– Vaneet Kaur
Kashmir has got caught in the biggest logjam ever and swivelled from being the paradise on earth to an epitome of lost paradise. A major chunk of the trounce resulting from the incessant turmoil befell students who continue to endure ordeal at the hands of abductors that take turns in personating as shutdown-callers on some days and curfew-imposers on the others!
The education sector in valley has been held hostage and the education system has paradoxically failed students immensely by poignantlybending its knees. Countless school days have been painfully lost and so have the numerous opportunities to gain knowledge. The crisis appears interminable and students at each rung of the ladder continue to bear the brunt.
In lieu of books, the innocent eyes now only read about bloodshed, beating, pellets and pelting. Students breathe fear and their future now they deem unclear. The recovery of economic and tangible losses are still plausible but how will anyone turn back the hands of time for irreproachable students?
“The loss to the education sector is unquantifiable in this unprecedented strike. Education has taken a back seat amid all the violence. It is impossible to focus on studies as the present situation has marred all the educational temperament.” said Qaiser Hassan Itoo, M.Com student of University of Kashmir. For many like Mr. Itoo, getting back to their cherished varsities now only seems like a distant dream.
The heartbreak of teachers for their students is equally palpable. Zakir Hassan, high school teacher at a private school in South Kashmir unfolded tales of brilliant students getting utterly traumatised by the current scenario. He mentioned how distinction holders of 10th class are foreswearing their 12th class examinations this year owing to lack of preparation. “With only 40 percent of syllabus covered, how can students appear in exams pertaining to 100 percent syllabus? Even if the syllabus is reduced for now, how will our students compete with students from other two regions of the state or of country in future” asserted Mr Hassan.
Even the school going children realize the repercussions that the present mayhem is capable of having on their otherwise bright but now turned blurry future. Wasik, a 12th class student, dreamt of getting admission in country’s premier institute of interior designing but has left all hopes owing to the present pandemonium. He feels it worthless to appear in exams with majority of syllabus uncovered as it will translate into low percentage which in turn will leave him with no good choice of institute. His dream he says now is a bygone!
Even the civil service aspirants have not been left untouched by the cataclysm as they are witnessing innumerable hindrances in the pursuit of their grail. “I do not have internet access in the crucial hours of preparation and the censorship on the print media has worsened the problems. I have no access to the important study material. Moreover, in the wake of demurral, all study centres of coaching institutes are shifting out of here.” remarked Mehraj Udin Bhat, a Civil service aspirant hailing from Kashmir.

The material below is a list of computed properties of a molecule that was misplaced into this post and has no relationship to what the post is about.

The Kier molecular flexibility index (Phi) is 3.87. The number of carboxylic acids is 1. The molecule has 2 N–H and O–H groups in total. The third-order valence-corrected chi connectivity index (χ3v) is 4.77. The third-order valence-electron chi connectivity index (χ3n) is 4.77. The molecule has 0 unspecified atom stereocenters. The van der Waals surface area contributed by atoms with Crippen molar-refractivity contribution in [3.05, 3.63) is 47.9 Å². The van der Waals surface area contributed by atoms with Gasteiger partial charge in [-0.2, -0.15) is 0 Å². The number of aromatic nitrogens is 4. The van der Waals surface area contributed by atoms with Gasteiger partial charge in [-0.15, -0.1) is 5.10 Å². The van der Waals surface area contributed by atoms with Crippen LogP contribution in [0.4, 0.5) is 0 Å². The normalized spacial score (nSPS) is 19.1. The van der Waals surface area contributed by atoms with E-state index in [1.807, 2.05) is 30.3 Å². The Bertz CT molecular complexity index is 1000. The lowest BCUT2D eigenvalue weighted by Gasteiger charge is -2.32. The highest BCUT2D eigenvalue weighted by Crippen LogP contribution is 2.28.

The angst experienced by parents of wards is no different. They are awfully concerned as children are losing the golden time of the yearly education calendar. “Parents cannot do what a teacher can do. The future of our children is heading towards total darkness and we are completely helpless” commented Bilal Ahmed, an aggrieved parent. Moreover, grave concerns prevail amongst parent community regarding the safety of their wards if they appear in the forthcoming examinations, after all the choice is between education and existence!
As the valley continues to seethe, some youngsters have taken up the initiative to convert their homes into makeshift tuition centres in order to keep the spirit of education alive amongst school-going children. Shagufta Parrey is one of them. Even if she is toiling to keep students in touch with their studies, she opines that a couple of hours at tuition can never match the ambience of a school. Sans uniform, sans assemblies or any formal code of conduct, she believes that students are going astray from the element of discipline. “School system is completely irreplaceable. Community centres are just temporary fixes which lack infrastructure and specialized teachers, such classes cannot compensate even 5 percent of academic loss suffered by students” said Ms. Parrey. Indeed, the time spent at such community classes is a mere brown study for the students when their minds are completely consumed by the ever-existing conflict around.
The education sector is being unrelentingly victimized and so are our future generations. It is a well established fact that civilizations prosper only when education is duly prioritized. Thus, the educational institutions must mandatorily be kept afar from conflict of any sort at all times. This calls for superlative political maturity and an equally strong sense of social commitment, in the absence of which our beloved paradise will turn into a boulevard of zillions of shattered scholastic dreams!